BEIJING, China (Reuters) -- China's economic indicators may have entered the danger zone, forcing the central bank to continue tightening steps to prevent the economy from overheating, a senior central bank official said in remarks published on Monday.
"Economic growth is overly fast and it has been so continuously," Zhang Tao, vice head of the international department at the People's Bank of China, the central bank, said in remarks published in the official China Securities Journal.
He noted the rapid rise of GDP, fixed-asset investment, inflation and lending, saying they "may have entered a dangerous zone."
He said China would continue to tighten monetary policy moderately in the second half of 2007 and apply a raft of measures to mop up liquidity.
These would include conventional money-market tools as well as the 1.55 trillion yuan in special treasury bonds the finance ministry plans to issue to the central bank in exchange for foreign currency assets to be managed by China's fledgling sovereign wealth fund.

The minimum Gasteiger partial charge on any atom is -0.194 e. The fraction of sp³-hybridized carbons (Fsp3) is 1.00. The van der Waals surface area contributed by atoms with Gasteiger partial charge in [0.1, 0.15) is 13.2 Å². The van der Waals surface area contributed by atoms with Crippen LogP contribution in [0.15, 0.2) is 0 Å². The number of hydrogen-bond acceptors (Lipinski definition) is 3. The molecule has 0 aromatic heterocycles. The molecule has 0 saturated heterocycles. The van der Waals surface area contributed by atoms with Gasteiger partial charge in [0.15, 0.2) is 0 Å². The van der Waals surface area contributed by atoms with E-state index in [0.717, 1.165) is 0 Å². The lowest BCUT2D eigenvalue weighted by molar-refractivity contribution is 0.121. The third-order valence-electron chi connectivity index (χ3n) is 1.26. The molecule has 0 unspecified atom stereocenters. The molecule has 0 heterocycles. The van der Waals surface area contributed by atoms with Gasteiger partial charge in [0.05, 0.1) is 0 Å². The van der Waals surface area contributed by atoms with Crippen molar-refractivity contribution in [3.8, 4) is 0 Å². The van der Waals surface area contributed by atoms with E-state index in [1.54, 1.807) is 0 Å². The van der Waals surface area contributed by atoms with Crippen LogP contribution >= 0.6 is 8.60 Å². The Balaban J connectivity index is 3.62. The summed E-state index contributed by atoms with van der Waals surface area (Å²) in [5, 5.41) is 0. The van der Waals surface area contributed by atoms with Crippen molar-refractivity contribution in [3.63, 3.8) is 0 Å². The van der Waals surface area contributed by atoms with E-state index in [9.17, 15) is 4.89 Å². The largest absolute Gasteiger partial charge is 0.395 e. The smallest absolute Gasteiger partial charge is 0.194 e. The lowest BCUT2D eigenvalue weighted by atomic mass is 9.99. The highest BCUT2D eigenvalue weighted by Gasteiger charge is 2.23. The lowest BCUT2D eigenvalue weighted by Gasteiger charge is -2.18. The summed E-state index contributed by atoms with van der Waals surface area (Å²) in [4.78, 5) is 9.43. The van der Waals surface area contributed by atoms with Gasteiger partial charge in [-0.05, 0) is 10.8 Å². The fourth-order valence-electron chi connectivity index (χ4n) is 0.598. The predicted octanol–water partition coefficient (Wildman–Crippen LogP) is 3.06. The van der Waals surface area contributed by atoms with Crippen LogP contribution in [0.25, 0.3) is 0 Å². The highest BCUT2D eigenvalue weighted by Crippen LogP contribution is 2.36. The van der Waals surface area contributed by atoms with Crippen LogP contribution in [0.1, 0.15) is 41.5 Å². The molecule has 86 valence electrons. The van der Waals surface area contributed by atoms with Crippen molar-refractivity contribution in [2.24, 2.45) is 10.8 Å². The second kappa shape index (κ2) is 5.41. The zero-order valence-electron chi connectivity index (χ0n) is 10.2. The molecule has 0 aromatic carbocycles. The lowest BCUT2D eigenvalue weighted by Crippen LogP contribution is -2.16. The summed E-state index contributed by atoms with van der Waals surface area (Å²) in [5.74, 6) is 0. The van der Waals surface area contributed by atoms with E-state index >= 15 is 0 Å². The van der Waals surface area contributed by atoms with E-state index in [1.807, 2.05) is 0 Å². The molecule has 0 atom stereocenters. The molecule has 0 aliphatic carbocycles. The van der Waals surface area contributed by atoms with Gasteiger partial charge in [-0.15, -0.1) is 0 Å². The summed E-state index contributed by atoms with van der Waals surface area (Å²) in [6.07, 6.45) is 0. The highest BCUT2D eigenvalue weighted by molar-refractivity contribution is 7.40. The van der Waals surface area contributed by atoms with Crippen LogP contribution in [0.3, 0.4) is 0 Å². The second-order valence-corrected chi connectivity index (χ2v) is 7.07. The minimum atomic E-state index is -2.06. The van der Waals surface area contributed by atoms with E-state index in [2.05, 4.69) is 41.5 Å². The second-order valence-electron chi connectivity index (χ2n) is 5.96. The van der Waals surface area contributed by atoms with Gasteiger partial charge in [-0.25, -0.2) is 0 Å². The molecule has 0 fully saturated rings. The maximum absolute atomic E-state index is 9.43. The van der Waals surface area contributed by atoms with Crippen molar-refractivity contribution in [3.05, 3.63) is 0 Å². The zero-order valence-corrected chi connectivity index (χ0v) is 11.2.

Zhang said monetary policy needed to shift gears because some economic indicators had exceeded the government's initial targets.
GDP growth in the second quarter accelerated to 11.9 percent, the fastest pace since late 1995, while credit growth had reaccelerated to a fairly fast pace.
Industries that create a lot of pollution and use a lot of energy have also been expanding rapidly, calling for extreme vigilance by the authorities, Zhang added.
Separately, a senior government economist said China's consumer price index may rise 4 percent in 2007 because of rising food costs, but general overcapacity means inflationary pressure will remain mild. E-mail to a friend
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